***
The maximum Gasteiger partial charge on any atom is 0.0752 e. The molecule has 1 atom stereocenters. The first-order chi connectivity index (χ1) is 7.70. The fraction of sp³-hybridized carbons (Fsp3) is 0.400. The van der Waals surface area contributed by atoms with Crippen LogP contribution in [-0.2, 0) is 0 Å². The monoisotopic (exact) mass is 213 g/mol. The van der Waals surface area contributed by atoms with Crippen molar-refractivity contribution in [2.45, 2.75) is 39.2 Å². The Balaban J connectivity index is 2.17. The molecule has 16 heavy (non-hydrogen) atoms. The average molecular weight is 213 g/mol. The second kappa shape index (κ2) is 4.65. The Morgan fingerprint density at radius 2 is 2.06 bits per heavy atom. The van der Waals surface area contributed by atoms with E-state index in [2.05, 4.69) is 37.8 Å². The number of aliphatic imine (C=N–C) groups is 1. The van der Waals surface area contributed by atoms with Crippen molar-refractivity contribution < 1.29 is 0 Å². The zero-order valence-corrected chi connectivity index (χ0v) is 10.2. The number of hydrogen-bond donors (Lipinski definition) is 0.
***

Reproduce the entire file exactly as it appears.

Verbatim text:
The maximum Gasteiger partial charge on any atom is 0.0752 e. The molecule has 1 atom stereocenters. The first-order chi connectivity index (χ1) is 7.70. The fraction of sp³-hybridized carbons (Fsp3) is 0.400. The van der Waals surface area contributed by atoms with Crippen LogP contribution in [-0.2, 0) is 0 Å². The monoisotopic (exact) mass is 213 g/mol. The van der Waals surface area contributed by atoms with Crippen molar-refractivity contribution in [2.45, 2.75) is 39.2 Å². The Balaban J connectivity index is 2.17. The molecule has 16 heavy (non-hydrogen) atoms. The average molecular weight is 213 g/mol. The second kappa shape index (κ2) is 4.65. The Morgan fingerprint density at radius 2 is 2.06 bits per heavy atom. The van der Waals surface area contributed by atoms with E-state index in [2.05, 4.69) is 37.8 Å². The number of aliphatic imine (C=N–C) groups is 1. The van der Waals surface area contributed by atoms with Crippen molar-refractivity contribution < 1.29 is 0 Å². The zero-order valence-corrected chi connectivity index (χ0v) is 10.2. The number of hydrogen-bond donors (Lipinski definition) is 0.